Creatively, I’ve become faster at producing work and the books and other products. Meanwhile, the works I’ve developed continue to increase in popularity (which is a reward in itself, of course).
Over the next year or two, I’m hoping to get to a point where I can support myself uniquely through my creative work and I’m very grateful to all those people (readers, reviewers, advisors, etc. ) who’ve supported me over the years and helped me get to this place.
A lot of people tend to forget that Fionn mac Cumhaill also held a reputation as a talented poet (which has a whole bunch of relevant associations) and the Fenian narratives are strongly linked with what’s generally referred to as ‘nature poetry’.
A number of ‘nature poems’ are actually attributed to Fionn (and I’ve a bridge to sell you if you believe that). This one is a 9th century poem (in Irish and English) which was translated by the German philology scholar, Kuno Meyer, back in the early 1900s.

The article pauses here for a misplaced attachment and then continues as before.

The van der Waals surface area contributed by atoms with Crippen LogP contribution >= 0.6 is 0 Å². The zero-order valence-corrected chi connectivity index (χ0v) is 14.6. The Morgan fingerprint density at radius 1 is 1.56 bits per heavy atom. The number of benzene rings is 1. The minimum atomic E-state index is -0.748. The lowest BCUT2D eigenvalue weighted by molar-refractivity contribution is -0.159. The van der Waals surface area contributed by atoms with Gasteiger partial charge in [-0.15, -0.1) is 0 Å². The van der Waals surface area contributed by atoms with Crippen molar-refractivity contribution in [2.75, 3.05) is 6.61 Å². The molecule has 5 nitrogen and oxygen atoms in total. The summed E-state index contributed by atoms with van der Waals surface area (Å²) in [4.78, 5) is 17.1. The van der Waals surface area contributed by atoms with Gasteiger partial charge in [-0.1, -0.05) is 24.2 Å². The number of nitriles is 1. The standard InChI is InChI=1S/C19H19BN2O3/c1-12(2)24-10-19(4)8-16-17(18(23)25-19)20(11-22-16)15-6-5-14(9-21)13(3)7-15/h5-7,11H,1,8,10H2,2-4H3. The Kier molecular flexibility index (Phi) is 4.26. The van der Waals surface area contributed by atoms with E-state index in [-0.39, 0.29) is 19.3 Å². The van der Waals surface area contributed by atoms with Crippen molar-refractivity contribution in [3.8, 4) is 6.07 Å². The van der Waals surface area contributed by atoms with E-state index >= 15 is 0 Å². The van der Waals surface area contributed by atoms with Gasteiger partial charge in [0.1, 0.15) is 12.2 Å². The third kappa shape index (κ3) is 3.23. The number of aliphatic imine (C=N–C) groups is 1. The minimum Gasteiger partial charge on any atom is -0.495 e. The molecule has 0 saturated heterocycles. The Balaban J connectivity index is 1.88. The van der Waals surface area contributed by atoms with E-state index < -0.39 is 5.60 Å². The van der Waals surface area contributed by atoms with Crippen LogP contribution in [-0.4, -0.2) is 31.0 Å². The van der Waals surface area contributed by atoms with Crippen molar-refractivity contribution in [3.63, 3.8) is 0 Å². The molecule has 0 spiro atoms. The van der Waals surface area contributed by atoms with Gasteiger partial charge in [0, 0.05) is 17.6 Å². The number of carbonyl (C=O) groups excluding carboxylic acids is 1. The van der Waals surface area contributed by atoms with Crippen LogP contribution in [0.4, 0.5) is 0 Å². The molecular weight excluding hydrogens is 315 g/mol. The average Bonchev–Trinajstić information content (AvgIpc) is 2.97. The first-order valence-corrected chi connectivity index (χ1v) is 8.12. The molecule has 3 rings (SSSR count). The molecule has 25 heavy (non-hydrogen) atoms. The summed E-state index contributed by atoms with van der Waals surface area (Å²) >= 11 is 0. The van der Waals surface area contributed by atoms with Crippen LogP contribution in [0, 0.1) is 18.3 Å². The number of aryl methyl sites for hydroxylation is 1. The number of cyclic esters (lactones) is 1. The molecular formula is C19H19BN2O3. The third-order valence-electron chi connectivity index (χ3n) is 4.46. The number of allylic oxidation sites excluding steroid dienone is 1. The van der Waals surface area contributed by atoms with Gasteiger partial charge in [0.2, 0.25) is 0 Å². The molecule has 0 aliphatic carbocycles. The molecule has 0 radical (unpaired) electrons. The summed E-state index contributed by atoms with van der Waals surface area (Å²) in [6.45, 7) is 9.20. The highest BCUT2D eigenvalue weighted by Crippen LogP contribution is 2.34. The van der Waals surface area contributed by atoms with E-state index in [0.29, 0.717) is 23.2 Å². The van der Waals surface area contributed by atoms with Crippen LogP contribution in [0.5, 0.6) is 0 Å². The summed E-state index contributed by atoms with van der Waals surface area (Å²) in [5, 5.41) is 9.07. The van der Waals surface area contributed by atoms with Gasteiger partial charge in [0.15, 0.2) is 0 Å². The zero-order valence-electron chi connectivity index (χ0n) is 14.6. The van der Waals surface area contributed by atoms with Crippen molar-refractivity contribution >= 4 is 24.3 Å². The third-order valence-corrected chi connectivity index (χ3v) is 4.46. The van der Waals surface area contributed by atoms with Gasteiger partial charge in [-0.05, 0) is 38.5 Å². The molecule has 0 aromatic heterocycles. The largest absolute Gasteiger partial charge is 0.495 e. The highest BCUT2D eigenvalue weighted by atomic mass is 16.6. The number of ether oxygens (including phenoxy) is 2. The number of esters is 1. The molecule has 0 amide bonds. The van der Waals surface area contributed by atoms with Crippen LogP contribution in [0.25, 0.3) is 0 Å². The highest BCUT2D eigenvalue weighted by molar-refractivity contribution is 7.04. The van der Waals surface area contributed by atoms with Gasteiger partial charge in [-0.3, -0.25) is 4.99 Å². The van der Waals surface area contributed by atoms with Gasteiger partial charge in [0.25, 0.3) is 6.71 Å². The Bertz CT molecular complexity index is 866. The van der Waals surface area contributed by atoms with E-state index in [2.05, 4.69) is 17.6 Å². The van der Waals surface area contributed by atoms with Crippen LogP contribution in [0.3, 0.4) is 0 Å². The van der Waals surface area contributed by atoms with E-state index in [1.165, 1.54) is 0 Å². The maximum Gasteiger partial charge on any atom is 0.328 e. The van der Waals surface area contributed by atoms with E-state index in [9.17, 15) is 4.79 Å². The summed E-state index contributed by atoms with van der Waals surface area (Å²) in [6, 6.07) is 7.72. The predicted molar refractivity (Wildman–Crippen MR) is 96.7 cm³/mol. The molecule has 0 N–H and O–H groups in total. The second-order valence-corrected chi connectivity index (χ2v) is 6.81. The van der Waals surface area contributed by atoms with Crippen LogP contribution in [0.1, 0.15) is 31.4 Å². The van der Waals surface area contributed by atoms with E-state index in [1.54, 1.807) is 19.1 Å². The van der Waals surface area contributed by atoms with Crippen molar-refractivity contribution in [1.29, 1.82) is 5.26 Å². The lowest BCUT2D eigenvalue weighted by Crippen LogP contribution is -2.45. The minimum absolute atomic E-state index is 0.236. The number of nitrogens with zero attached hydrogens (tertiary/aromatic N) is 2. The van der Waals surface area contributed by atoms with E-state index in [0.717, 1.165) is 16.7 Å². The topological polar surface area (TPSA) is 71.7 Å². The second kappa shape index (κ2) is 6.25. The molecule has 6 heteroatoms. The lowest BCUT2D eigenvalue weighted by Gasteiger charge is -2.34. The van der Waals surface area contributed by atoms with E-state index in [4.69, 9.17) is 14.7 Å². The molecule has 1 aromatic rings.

Note, this was written in 9th century Irish, so it’s quite different to modern Irish. I have to say, though, Meyer did a superb job of the translation.
‘An Teachtaire‘ is an Irish-language book written by Colmán Ó Raghallaigh and published through the excellent Cló Mhaigh Eo.
An Teachtaire can be translated as ‘The Messenger’ in English but of course there are a number of cultural connotations the English version misses out.
In this book, the title refers specifically to Saint Patrick who is seen as the ‘messenger’ of a higher power. In my own Fionn mac Cumhaill Series, I use teachtairí (the plural form) in a far more detailed and historically practical way, essentially portraying them as individuals who communicate between different tribes.